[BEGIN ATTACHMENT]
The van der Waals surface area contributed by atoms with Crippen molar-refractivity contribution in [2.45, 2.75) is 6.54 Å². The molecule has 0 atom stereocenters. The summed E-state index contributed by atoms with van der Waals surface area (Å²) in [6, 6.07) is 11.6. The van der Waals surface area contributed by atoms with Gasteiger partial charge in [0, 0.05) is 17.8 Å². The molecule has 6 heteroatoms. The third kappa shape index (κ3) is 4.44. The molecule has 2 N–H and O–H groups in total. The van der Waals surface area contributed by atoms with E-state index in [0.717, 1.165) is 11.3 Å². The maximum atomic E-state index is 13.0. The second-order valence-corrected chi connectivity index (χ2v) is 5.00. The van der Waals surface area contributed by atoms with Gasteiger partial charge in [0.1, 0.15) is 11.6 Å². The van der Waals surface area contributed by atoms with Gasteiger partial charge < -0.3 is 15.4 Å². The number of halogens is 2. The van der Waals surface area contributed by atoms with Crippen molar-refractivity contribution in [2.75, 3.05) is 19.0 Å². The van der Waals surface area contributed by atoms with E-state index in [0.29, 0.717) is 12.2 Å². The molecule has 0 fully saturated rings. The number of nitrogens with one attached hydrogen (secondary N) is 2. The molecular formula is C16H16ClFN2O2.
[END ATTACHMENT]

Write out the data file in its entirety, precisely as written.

The van der Waals surface area contributed by atoms with Crippen molar-refractivity contribution in [2.45, 2.75) is 6.54 Å². The molecule has 0 atom stereocenters. The summed E-state index contributed by atoms with van der Waals surface area (Å²) in [6, 6.07) is 11.6. The van der Waals surface area contributed by atoms with Gasteiger partial charge in [0, 0.05) is 17.8 Å². The molecule has 6 heteroatoms. The third kappa shape index (κ3) is 4.44. The molecule has 2 N–H and O–H groups in total. The van der Waals surface area contributed by atoms with E-state index in [0.717, 1.165) is 11.3 Å². The maximum atomic E-state index is 13.0. The second-order valence-corrected chi connectivity index (χ2v) is 5.00. The van der Waals surface area contributed by atoms with Gasteiger partial charge in [0.1, 0.15) is 11.6 Å². The van der Waals surface area contributed by atoms with Gasteiger partial charge < -0.3 is 15.4 Å². The number of halogens is 2. The van der Waals surface area contributed by atoms with Crippen molar-refractivity contribution in [2.75, 3.05) is 19.0 Å². The van der Waals surface area contributed by atoms with E-state index in [0.29, 0.717) is 12.2 Å². The molecule has 0 fully saturated rings. The number of nitrogens with one attached hydrogen (secondary N) is 2. The molecular formula is C16H16ClFN2O2.